Making It Sing: Microphones For Lead And Background Vocals

For vocalists, the microphone (and the processing that follows) is their instrument

By Gary Parks May 3, 2013

The crowd waits impatiently for the lights to come up, to hear a single voice rise in song, riding above the instruments. The vocal microphone in the singer’s hand, reinforced by the rest of the signal chain, carries a voice to thousands of eager listeners that would scarcely reach the first rows unaided. 

Of course, mics have reinforced vocals for many decades, and by allowing singers to be heard, they’ve played an integral role in the rise of the popular singer. The basic design uses a relatively small, flexible diaphragm that is excited by the voice, followed by one of several methods to turn that motion into an analogous electrical current. 

Incremental improvements have lead to a vast array of useful vocal mics, including some current offerings that bring studio quality to live sound. So what characteristics make for an excellent vocal microphone?

The Basics
A vocal mic is most often in a format that can be easily held in the singer’s hand, balanced and comfortable to give freedom of movement without fatigue. Even when stand-mounted, the low profile doesn’t block the singer’s connection with the audience. 

Internal shock-mounting of the mic element is critical, since handhelds are continually gripped and moved during use. Many mics use sound-deadening materials and finishes on the handle to dampen the sound of bumps, ring clicks, and finger movements. 

Durability is key, since mics on the road don’t always receive the gentlest of treatment during setup and teardown – not to mention when they’re in the hands of certain performers. They need to be able to withstand being dropped repeatedly without causing any detrimental change to the performance of the element or internal electronic components. 

Live vocal mics are most often used at close range to the mic capsule, from lips touching to a couple inches away. Just inside the durable mesh screen, layers of foam windscreens – as acoustically transparent as possible – are added to minimize p-pops, excessive sibilance, and breath noise.

Close use brings with it the accentuated low end known as proximity effect, and mic designers work to control this with the positioning of the element and porting of the mic head. Proximity effect can also benefit vocalists with less powerful or thinner voices.

With stage levels typically high, monitor wedges still common, and drum kits and guitar amps nearby, polar patterns must be consistently controlled across the entire frequency spectrum so that the mic captures the singer’s voice without also picking up other instruments or requiring excessive EQ to try to control feedback. Often a “presence peak” is engineered into the frequency response to increase the intelligibility and “cut” of the voice.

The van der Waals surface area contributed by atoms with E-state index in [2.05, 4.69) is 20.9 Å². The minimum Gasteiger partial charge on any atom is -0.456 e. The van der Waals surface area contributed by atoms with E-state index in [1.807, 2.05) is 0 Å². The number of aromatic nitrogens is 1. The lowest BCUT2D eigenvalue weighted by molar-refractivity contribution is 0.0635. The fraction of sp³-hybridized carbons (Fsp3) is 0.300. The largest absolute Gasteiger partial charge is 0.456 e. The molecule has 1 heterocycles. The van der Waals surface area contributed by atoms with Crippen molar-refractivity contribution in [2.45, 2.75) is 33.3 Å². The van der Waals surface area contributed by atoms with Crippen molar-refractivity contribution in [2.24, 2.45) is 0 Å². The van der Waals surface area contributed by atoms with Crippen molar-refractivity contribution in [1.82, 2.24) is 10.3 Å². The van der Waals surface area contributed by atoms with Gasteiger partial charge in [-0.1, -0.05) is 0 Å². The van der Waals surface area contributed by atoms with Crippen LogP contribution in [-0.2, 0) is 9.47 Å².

Dynamics & Condensers
Virtually every microphone manufacturer offers handheld vocal microphones, often with multiple models for different styles and budgets – both condenser and dynamic, and the occasional ribbon. The ubiquitous Shure SM58 cardioid dynamic remains in wide use more than 45 years after its introduction, either through familiarity and availability or by request of the vocalist.

On the other end of the scale, manufacturers better known for specialty and measurement microphones are now offering high-performance touring vocal condensers, exemplified by the DPA d:facto and Earthworks SR40V.

Dynamic designs are typically rugged, somewhat less responsive in the very high frequencies, moderate in sensitivity (though neodymium magnetic structures introduced in the mid-1980s added several dB to the output and often increased high-end frequency response), and priced in the lower to mid range.

Handheld options abound, including numerous dynamic (AKG D5, Audio-Technica PRO61) and condenser (DPA d:facto and MIPRO MM-90) choices. (click to enlarge)

Some examples include the AKG D Series, Audix OM Series, Audio-Technica Pro Series, beyerdynamic TG-X Series, Electro-Voice N/DYM Series, and Sennheiser e900 Series. Most manufacturers offer patterns ranging from cardioid to supercardioid to hypercardioid, accommodating a wide variety of vocal applications. 

Roadworthy condensers have proliferated in the past several years, and in conjunction with the advances in mixing consoles and loudspeaker systems, mean that the quality of the live vocals can sometimes approximate a recording.

These mics often borrow transducer technology from their studio counterparts, adding shock-mounting, pattern control, internal windscreens, and modified electronic circuitry into a durable handheld format. They’re also becoming increasingly accessible in terms of price and feature set, exemplified by developments like the MIPRO MM-89 and MM90 (hypercardioid).”

Certain newer condensers are widely cited as “favorite vocal mics” by several engineers I’ve spoken with recently, citing natural sound with almost no additional EQ, “airy” high end, consistent off-axis frequency response, and good transient response. 

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About Gary

Gary Parks
Gary Parks

Gary is a writer who has worked in pro audio for more than 25 years, holding marketing and management positions with several leading manufacturers.


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